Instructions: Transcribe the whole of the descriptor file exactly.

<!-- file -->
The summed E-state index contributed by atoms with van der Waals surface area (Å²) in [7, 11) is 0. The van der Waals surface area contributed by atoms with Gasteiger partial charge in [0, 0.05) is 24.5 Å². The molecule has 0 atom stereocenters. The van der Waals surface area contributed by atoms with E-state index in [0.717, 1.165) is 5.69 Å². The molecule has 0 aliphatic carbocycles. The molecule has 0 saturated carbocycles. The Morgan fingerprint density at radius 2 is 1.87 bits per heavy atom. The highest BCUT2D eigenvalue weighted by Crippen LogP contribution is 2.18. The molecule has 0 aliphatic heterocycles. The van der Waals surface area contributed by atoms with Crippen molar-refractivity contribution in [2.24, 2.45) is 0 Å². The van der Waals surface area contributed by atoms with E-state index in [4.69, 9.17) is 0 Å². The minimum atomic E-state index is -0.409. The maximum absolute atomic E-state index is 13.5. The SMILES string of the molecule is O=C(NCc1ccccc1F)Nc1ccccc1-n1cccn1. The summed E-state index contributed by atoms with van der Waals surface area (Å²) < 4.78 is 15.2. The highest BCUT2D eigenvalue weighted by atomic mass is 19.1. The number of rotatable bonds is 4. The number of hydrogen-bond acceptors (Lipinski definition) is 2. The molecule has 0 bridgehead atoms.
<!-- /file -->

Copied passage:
The summed E-state index contributed by atoms with van der Waals surface area (Å²) in [7, 11) is 0. The van der Waals surface area contributed by atoms with Gasteiger partial charge in [0, 0.05) is 24.5 Å². The molecule has 0 atom stereocenters. The van der Waals surface area contributed by atoms with E-state index in [0.717, 1.165) is 5.69 Å². The molecule has 0 aliphatic carbocycles. The molecule has 0 saturated carbocycles. The Morgan fingerprint density at radius 2 is 1.87 bits per heavy atom. The highest BCUT2D eigenvalue weighted by Crippen LogP contribution is 2.18. The molecule has 0 aliphatic heterocycles. The van der Waals surface area contributed by atoms with Crippen molar-refractivity contribution in [2.24, 2.45) is 0 Å². The van der Waals surface area contributed by atoms with E-state index in [4.69, 9.17) is 0 Å². The minimum atomic E-state index is -0.409. The maximum absolute atomic E-state index is 13.5. The SMILES string of the molecule is O=C(NCc1ccccc1F)Nc1ccccc1-n1cccn1. The summed E-state index contributed by atoms with van der Waals surface area (Å²) < 4.78 is 15.2. The highest BCUT2D eigenvalue weighted by atomic mass is 19.1. The number of rotatable bonds is 4. The number of hydrogen-bond acceptors (Lipinski definition) is 2. The molecule has 0 bridgehead atoms.